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Liberty promises to hold line on new rate hikes until 2023

Canada's Liberty Utilities is promising to hold rate

Canada's Liberty Utilities is promising to hold rate hike requests through 2023 if it can buy New York American Water, which operates in Nassau County. Credit: Danielle Silverman

Liberty Utilities, the Canadian company that has proposed buying New York American Water for $608 million, is promising to hold the line on any new rate hike requests through 2023 while it seeks a “viable solution” to the heavy impact of property taxes on rates, the company said in a document filed with the state Friday.

The offer was contained in a voluminous series of documents filed Friday as Liberty makes its case for approval of the transaction by the state Public Service Commission, which will review and vote whether or not to approve it.

The “rate-freeze” commitment says the company “will not file a new base-rate-increase application for rates to go into effect before April 1, 2023.” The commitment doesn’t mention increases that are already scheduled to take effect this year and next following American Water’s 2016 rate-hike case. The filing says the “rate-freeze period will afford customers and other stakeholders a pause period during which stakeholders can work together to try to find a solution to the current challenges impacting customer rates.”

New York American Water customers in the Lynbrook service area face an April 1 rate hike of 6%, or $2.01 a month, after the PSC in January agreed to defer a potential 27% increase to future years. It’s unclear as yet how next year’s rates are expected to be increased.

Other service areas this April will also see previously approved increases. Merrick-region customers using 4,000 gallons will see bills increase by 8.3%, or $2.10 a month. In the Sea Cliff area, bills will go up 6.2%, or $2.39 a month.

Agatha Nadel, who heads the North Shore Concerned Citizens, which seeks a public takeover of the Sea Cliff service area, called Liberty's rate freeze claim a "marketing ploy" to make it look like they are trying to be a better company than American Water."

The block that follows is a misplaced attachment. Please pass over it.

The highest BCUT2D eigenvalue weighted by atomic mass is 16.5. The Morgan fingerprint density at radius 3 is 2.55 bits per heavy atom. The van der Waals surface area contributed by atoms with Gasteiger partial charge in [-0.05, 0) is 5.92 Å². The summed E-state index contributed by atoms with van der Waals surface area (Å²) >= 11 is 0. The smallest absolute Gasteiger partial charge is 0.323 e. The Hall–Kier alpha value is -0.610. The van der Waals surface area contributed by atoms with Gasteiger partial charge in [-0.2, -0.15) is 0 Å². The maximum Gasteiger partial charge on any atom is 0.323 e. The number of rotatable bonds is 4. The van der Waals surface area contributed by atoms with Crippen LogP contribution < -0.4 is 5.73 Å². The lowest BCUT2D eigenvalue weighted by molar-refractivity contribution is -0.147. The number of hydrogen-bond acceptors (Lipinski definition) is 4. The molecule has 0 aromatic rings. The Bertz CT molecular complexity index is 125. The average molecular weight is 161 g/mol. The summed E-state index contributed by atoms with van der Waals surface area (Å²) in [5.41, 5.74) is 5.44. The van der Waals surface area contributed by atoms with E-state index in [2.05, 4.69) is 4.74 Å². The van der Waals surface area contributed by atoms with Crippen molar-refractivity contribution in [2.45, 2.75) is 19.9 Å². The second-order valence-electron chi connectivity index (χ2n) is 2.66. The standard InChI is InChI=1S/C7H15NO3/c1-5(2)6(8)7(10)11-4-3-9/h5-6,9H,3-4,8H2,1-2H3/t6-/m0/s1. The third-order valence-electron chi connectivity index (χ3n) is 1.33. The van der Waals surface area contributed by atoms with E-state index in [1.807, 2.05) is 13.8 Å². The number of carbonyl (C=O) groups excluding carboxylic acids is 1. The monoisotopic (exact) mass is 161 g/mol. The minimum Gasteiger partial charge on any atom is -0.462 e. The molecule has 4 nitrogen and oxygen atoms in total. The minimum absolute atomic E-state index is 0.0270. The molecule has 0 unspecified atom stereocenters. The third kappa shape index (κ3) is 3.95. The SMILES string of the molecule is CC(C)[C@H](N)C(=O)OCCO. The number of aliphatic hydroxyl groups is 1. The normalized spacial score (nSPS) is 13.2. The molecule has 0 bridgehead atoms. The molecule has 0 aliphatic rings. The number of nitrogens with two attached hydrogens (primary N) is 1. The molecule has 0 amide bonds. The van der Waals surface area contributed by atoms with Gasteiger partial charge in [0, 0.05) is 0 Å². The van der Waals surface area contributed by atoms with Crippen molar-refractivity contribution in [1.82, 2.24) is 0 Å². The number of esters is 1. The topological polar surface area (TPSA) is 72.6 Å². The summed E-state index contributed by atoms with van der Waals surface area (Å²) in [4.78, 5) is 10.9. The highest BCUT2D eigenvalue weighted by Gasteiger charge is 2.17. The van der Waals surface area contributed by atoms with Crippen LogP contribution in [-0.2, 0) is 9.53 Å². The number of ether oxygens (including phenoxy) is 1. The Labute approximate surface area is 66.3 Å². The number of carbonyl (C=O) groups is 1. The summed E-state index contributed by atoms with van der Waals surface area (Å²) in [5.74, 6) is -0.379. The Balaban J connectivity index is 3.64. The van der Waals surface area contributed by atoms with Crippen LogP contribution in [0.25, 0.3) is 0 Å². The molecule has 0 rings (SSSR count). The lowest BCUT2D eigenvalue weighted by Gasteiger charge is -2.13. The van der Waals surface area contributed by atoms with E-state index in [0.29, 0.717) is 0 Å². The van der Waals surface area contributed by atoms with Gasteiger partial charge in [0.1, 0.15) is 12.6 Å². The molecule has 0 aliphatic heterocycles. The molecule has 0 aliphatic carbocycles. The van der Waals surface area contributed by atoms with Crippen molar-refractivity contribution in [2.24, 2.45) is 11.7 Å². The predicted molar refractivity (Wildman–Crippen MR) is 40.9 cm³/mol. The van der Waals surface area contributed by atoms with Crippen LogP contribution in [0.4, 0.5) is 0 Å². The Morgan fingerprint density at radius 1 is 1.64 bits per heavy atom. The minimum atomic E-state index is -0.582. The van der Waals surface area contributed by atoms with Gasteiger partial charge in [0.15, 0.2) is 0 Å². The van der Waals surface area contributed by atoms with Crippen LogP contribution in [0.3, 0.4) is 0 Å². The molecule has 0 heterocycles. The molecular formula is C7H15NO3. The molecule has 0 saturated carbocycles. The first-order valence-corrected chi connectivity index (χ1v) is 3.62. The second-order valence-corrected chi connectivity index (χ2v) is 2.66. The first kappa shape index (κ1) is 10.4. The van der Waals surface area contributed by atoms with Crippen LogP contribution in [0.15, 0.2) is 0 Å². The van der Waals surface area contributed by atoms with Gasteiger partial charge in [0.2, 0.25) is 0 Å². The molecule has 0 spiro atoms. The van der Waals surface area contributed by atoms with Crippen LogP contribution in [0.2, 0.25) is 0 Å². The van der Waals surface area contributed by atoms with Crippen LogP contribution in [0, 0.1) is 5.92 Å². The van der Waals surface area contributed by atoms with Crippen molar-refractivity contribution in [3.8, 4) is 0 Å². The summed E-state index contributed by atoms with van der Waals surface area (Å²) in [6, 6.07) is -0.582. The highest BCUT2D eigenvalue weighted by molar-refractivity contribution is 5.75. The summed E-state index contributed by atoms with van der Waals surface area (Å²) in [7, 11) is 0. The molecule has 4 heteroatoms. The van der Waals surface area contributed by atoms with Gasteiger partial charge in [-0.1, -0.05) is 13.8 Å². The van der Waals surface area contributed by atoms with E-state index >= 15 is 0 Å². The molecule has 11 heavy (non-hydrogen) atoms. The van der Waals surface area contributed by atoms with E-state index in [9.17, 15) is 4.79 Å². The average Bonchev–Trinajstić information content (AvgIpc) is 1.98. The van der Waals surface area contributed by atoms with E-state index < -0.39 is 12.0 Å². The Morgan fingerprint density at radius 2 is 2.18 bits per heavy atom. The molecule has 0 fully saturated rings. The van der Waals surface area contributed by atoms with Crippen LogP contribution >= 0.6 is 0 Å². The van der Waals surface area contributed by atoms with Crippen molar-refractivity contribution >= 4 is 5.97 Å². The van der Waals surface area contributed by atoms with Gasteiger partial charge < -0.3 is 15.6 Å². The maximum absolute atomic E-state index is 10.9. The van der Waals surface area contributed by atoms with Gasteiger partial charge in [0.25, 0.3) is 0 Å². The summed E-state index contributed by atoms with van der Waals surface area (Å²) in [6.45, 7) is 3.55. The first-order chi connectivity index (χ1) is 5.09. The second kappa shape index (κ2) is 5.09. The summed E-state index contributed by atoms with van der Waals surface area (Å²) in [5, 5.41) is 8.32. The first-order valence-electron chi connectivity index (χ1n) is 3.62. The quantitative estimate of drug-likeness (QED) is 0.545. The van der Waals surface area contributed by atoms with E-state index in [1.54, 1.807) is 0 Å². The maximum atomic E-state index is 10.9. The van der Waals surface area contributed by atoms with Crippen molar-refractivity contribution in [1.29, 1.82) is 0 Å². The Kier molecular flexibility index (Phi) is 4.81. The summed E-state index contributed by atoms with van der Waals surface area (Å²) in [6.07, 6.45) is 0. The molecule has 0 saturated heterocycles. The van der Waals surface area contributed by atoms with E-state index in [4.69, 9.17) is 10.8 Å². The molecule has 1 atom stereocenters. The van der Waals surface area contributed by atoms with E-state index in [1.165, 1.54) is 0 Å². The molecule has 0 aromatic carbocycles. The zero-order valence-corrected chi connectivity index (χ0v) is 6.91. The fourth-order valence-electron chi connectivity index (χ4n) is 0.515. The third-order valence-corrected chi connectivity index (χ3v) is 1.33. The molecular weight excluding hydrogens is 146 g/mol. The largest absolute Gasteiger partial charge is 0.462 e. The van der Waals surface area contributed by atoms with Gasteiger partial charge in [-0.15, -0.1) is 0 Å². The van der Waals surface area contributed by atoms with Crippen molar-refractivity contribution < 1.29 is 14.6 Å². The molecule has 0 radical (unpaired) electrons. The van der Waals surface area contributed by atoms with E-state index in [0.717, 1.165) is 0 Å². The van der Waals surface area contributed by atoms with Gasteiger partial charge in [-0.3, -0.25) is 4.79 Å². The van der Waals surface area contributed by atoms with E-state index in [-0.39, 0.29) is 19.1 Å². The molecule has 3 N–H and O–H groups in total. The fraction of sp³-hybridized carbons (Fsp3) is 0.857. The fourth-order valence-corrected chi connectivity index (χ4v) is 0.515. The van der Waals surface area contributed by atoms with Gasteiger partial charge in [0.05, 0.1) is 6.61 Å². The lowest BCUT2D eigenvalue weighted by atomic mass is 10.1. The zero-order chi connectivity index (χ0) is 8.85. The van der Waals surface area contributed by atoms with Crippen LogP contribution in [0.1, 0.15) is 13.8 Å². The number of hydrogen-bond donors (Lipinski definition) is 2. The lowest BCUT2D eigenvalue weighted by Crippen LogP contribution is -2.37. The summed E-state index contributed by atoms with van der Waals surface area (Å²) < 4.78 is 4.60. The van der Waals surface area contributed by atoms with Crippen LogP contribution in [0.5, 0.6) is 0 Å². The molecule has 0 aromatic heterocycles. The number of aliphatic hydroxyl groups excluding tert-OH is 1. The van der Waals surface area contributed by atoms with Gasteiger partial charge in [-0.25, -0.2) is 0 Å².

"It is just a game to make the next rate [hike] that much higher," she said "If they don’t get what they want through a rate [request], they will come up with a surcharge to make up for the 'freeze.' "

Liberty spokeswoman Alison Holditch confirmed the company's rate freeze pledge refers to future rate filings, not those currently in effect.

"Since we currently do not own New York American Water, the current and pending increases are not within our control," she said. "Given that we will not own the system this April, those currently pending increases will go in to effect if and as approved by the PSC." 

The filing says Liberty has pledged to retain all New York American Water employees for two years after the sale closes under substantially the same pay and benefits. The company said it will create 14 new customer service positions in the “Long Island area,” as well as three to four for accounting and computer services. The company promises “enhanced customer service,” as a result.

The new company would be renamed Liberty Utilities (New York Water).

The filing states that the company expects to save around $500,000 in annual interest expense on the transaction over New York American Water’s existing capital structure for debt of $196 million, or $11.5 million over 23 years, calling the change “a significant savings to customers.”

State Sen. Todd Kaminsky (D-Long Beach), who recently met with a top executive of Liberty in advance of the filing, said he expected “rate relief” as part of the transaction.

“I think this merger is an opportunity for Long Islanders to get treated decently and get some relief,” he said. “I think we need to push for as much as we can get,” including even rate rollbacks. “We have to push the PSC to get as much as possible.”

The filing comes as New York American Water customers — including around 120,000 in three Nassau districts, from East Rockaway to Sea Cliff — express wariness about the transaction, and some are seeking to carve off portions of the territory to take public. Sea Cliff is commissioning a study to see if the 4,500 customers there can be merged into the Jericho Water District, and Oyster Bay Town is supporting a plan by the Massapequa Water District to take another 4,000 or so American Water customers in East Massapequa into its district.

State Sen. John Brooks (D-Seaford) has been exploring the prospect of the Suffolk County Water Authority taking on all or part of the Nassau water territories.

Kaminsky, who has talked with Liberty’s chief executive, said the company probably wouldn’t be receptive to a municipal takeover. “I don’t think they want that,” he said. “If pieces are carved off, the costs shift to other ratepayers of New York American Water.”

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